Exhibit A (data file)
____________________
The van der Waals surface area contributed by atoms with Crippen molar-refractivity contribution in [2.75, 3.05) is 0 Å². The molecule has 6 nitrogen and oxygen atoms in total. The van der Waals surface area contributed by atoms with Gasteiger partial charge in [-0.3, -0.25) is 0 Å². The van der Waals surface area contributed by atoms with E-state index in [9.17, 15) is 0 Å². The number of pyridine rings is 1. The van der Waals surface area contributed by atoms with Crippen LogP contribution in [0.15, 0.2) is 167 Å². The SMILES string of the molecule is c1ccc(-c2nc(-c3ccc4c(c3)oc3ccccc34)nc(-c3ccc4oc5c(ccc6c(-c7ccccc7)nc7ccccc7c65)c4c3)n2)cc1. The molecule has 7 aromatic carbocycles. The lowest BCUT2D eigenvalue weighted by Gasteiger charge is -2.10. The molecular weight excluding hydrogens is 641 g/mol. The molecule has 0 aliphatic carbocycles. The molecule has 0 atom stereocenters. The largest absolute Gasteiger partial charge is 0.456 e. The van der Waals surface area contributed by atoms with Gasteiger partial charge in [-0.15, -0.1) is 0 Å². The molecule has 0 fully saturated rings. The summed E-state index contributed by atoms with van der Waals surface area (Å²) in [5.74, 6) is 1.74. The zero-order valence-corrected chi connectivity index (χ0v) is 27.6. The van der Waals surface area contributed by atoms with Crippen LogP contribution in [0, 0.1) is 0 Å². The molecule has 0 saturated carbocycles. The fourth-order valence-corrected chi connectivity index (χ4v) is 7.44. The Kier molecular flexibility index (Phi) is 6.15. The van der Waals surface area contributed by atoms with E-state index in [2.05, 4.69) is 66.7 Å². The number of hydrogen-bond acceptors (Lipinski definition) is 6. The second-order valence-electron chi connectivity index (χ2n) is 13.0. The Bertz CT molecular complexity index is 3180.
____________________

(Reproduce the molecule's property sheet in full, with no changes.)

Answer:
The van der Waals surface area contributed by atoms with Crippen molar-refractivity contribution in [2.75, 3.05) is 0 Å². The molecule has 6 nitrogen and oxygen atoms in total. The van der Waals surface area contributed by atoms with Gasteiger partial charge in [-0.3, -0.25) is 0 Å². The van der Waals surface area contributed by atoms with E-state index in [9.17, 15) is 0 Å². The number of pyridine rings is 1. The van der Waals surface area contributed by atoms with Crippen LogP contribution in [0.15, 0.2) is 167 Å². The SMILES string of the molecule is c1ccc(-c2nc(-c3ccc4c(c3)oc3ccccc34)nc(-c3ccc4oc5c(ccc6c(-c7ccccc7)nc7ccccc7c65)c4c3)n2)cc1. The molecule has 7 aromatic carbocycles. The lowest BCUT2D eigenvalue weighted by Gasteiger charge is -2.10. The molecular weight excluding hydrogens is 641 g/mol. The molecule has 0 aliphatic carbocycles. The molecule has 0 atom stereocenters. The largest absolute Gasteiger partial charge is 0.456 e. The van der Waals surface area contributed by atoms with Gasteiger partial charge in [-0.15, -0.1) is 0 Å². The molecule has 0 fully saturated rings. The summed E-state index contributed by atoms with van der Waals surface area (Å²) in [5.74, 6) is 1.74. The zero-order valence-corrected chi connectivity index (χ0v) is 27.6. The van der Waals surface area contributed by atoms with Crippen LogP contribution in [0, 0.1) is 0 Å². The molecule has 0 saturated carbocycles. The fourth-order valence-corrected chi connectivity index (χ4v) is 7.44. The Kier molecular flexibility index (Phi) is 6.15. The van der Waals surface area contributed by atoms with E-state index in [2.05, 4.69) is 66.7 Å². The number of hydrogen-bond acceptors (Lipinski definition) is 6. The second-order valence-electron chi connectivity index (χ2n) is 13.0. The Bertz CT molecular complexity index is 3180.